The Supreme Court unanimously rules that, in the absence of express wording in the lease, Marks and Spencer is not entitled to an apportioned refund of rent and other charges after it had exercised a break clause in its lease
The Supreme Court has today (2 December 2015) handed down its long-awaited judgment in the showdown between Marks & Spencer (M&S) and its former landlord of head office premises in Paddington. The question was whether, absent express wording, M&S could claw back around £1.1m in apportioned rent and other charges, after it had exercised a break clause in its lease which took effect part-way through a rent quarter.
The Supreme Court has now definitively confirmed, much to the relief of landlords across the country, that particularly where the parties have entered into a full and professionally drafted lease, it would be wrong for the Court to attribute to a landlord and a tenant an intention that the tenant should receive an apportioned part of the rent payable and paid in advance.
The Supreme Court's judgment brings a clear conclusion, more pleasing for landlords than tenants, to an ongoing saga which had seen the case be pushed from pillar to post in the lower courts.
The facts were that M&S had served a break notice on 7 July 2011 and had paid to the landlord the quarter's rent due on 25 December 2011 (in addition to the sum of £919,800 plus VAT which was payable as a condition of the break clause). Once the break had operated, could M&S reclaim the proportion of rent that related to the period after the break date despite there being no express provision in the lease entitling it to a refund?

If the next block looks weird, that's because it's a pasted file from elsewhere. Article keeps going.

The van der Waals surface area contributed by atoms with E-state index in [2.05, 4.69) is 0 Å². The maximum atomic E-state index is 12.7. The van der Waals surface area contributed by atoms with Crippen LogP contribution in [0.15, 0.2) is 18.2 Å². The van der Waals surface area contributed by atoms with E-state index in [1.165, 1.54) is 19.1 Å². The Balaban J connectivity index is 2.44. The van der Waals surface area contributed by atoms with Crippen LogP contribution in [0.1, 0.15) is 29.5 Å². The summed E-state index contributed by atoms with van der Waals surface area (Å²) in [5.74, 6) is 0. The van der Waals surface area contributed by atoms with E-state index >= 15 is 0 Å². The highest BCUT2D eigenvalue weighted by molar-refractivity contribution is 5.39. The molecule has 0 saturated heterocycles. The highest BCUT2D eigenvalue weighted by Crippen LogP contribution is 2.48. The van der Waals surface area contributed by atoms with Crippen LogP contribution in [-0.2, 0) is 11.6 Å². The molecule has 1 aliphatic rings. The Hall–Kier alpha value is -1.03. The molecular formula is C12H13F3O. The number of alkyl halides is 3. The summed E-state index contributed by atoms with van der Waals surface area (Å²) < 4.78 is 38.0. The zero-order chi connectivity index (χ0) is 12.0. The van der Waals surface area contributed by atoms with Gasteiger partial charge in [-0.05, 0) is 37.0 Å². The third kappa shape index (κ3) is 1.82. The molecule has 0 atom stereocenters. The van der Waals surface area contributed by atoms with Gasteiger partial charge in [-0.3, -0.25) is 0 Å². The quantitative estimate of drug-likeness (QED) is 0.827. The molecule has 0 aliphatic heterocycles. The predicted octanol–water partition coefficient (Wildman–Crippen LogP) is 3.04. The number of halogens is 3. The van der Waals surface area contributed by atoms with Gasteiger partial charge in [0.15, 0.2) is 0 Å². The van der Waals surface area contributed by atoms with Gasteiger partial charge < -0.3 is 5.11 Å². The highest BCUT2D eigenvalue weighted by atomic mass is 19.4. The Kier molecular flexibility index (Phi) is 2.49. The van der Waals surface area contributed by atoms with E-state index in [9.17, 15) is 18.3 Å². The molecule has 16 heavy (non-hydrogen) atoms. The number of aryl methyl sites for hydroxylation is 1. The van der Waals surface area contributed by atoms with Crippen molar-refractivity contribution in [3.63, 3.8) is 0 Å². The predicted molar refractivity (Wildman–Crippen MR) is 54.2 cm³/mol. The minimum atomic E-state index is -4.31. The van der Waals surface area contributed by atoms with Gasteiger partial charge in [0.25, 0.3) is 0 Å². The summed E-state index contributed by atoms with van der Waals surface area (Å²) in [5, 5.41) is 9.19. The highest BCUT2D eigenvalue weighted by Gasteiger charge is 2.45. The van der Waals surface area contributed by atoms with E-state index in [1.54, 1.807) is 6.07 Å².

Perhaps surprisingly, the first instance decision of Mr Justice Morgan in May 2013 was that there should be a refund. His reasoning was based upon the principle that a term should be implied into the lease which entitled M&S to recover these sums from the landlord. In the Judge's view, the landlord had been adequately compensated by the break premium paid by M&S when it exercised the break. Accordingly, an objective reading of the lease provisions led the Judge to the conclusion that it could not be imputed that the landlord should keep the full quarter's rent in such circumstances.
In May 2014 this decision was overturned by the Court of Appeal. Arden LJ, giving the leading judgment, stated that the landlord did not have to repay an apportioned amount of rent and other charges which related to the period after the break date and concluded that there was a high bar for importing an implied term into a contract to require a landlord to give a tenant a refund in these circumstances. She said that the starting point was that if the parties had intended to incorporate a provision for a refund, then they would have done so with express wording in the lease, which they hadn't.
The Court of Appeal re-stated the test for implication of a term set out in the Attorney General of Belize case, that is, whether the implied term would spell out in express words what the lease, read as a whole against the relevant background, would reasonably be understood to mean. Arden LJ confirmed that the courts would not imply a term into a contract unless it was necessary to give effect to the parties' express agreement.
Given that the Court of Appeal had restored what many commentators and landlords believed was the widely-accepted status quo, the Supreme Court surprisingly granted M&S permission to appeal in November 2014.